Tuesday :: Jan 3, 2006

Put The Boiling Kettles Out To Pasture

by pessimist

As of October 31, 2005, there are 104 commercial nuclear generating units that are fully licensed by the U.S. Nuclear Regulatory Commission (NRC) to operate in the United States. The addresses for every one can be found here, and then Mapquested to get the exact information. If you only want to see where the plants are in your state, you can look here of here - and this site has more specific plant information.

You know Al Qaeda already knows all of this! But that isn't the point of this post.

This is:

Cost of cleaning up after nuclear power stations are closed down rises to £70bn
03 January 2006

One of the biggest decisions facing the [British] Government in 2006 is whether to order the building of a new generation of nuclear power stations, as the last of the old state-owned plants goes out of action. The Nuclear Decommissioning Authority (NDA), set up last April to supervise state-owned nuclear plants, said it was "almost certain" that its initial estimate of £56bn [$96.88 billion US] - itself the equivalent of a charge of £800 [$1384 US] for every adult and child in the [UK] - would have to be revised upwards.

Dig deep! That new lower wage and higher benefit out-of-pocket expense can wait a little longer!

The £56bn figure is itself only an estimate of the costs of clearing up the former state-run civil nuclear programme. Inflation alone is likely to push the costs up to almost £58bn [$100.34 billion US] - but a closer look at conditions in some of the older nuclear sites, particularly Sellafield and Dounreay, has convinced inspectors the figure published in the NDA's strategy document last year was too low.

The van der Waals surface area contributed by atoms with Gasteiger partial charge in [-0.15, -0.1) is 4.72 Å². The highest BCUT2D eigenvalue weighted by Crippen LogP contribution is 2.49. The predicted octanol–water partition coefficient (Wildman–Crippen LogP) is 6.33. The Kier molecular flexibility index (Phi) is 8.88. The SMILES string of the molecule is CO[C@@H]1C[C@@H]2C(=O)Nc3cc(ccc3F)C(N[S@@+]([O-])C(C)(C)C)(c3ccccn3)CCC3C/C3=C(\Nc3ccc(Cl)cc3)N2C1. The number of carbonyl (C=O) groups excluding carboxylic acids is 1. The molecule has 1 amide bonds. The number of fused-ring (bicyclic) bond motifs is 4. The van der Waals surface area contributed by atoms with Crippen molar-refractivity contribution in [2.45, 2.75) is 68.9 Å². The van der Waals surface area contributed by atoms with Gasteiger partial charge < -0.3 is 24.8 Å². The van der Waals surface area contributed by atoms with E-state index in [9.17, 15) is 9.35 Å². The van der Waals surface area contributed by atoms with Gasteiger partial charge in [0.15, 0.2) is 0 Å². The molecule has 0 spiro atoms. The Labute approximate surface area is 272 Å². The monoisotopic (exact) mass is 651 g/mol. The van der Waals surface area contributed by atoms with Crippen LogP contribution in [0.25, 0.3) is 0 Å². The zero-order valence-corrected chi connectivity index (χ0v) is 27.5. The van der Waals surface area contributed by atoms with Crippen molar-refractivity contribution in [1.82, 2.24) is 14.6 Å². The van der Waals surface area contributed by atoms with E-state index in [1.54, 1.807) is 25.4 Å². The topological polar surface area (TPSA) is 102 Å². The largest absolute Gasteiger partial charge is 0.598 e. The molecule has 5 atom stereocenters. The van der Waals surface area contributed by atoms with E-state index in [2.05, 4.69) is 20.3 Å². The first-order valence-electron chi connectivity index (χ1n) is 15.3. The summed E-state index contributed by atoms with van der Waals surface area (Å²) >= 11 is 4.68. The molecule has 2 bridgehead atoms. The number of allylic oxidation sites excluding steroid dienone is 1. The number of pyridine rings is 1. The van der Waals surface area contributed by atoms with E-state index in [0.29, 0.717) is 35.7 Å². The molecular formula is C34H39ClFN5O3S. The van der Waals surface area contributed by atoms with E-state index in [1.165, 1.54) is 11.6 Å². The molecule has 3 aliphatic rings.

It does not include the weapons establishment at Aldermaston, run by the Ministry of Defence, or privately-owned nuclear plants such as Sizewell B.
The projected cost of cleaning up the sites of Britain's old nuclear power stations is likely to leap to more than £70bn [$121.1 billion US] when new figures are published early this year. Previously unpublished figures for individual sites, supplied by the NDA, show that Sellafield, Britain's largest nuclear complex, is currently estimated to cost another £31bn [$53.63 billion US] before it is finally closed down - a figure that is likely to increase drastically. Commercial operations at the site are due to end in 2016, but it will be another 134 years before the site is finally made safe.

Are you willing to live next door to something like this for 134 years? I'm not!

[O]pponents say that building new power stations does not make economic sense. "The cost is just absolutely astronomical," the former environment minister Michael Meacher said yesterday. "I wouldn't be surprised if it was somewhere of the order of £70bn [$121.1 billion US] or £80bn [$138.4 billion US].

"It's financially insane, unless there is absolutely no alternative - and the truth is that the alternative is there. It is renewable energy, like wind, and solar energy and tidal power. People talk about this as if it is something a bit exotic and marginal, but that is because it has not had investment anything like the amount that has been poured into nuclear power."

Let's be generous and take the lowest figure for plant retirement. At approximately $53 billion constant dollars each, retiring 104 nuclear power plants would cost $724 billion - an amount equal to less than half of the $1.7 trillion in Treasury notes held by Japan as of May 2005.

I have to ask just where these sums are going to come from - much less pay for whatever replacements are installed - if George's tax cuts aren't repealed. We already can't afford the tax cuts without taking this power generation issue into account.

Conversion figures from trustnet.com as of 03-Jan-06: $1.73 = £1.

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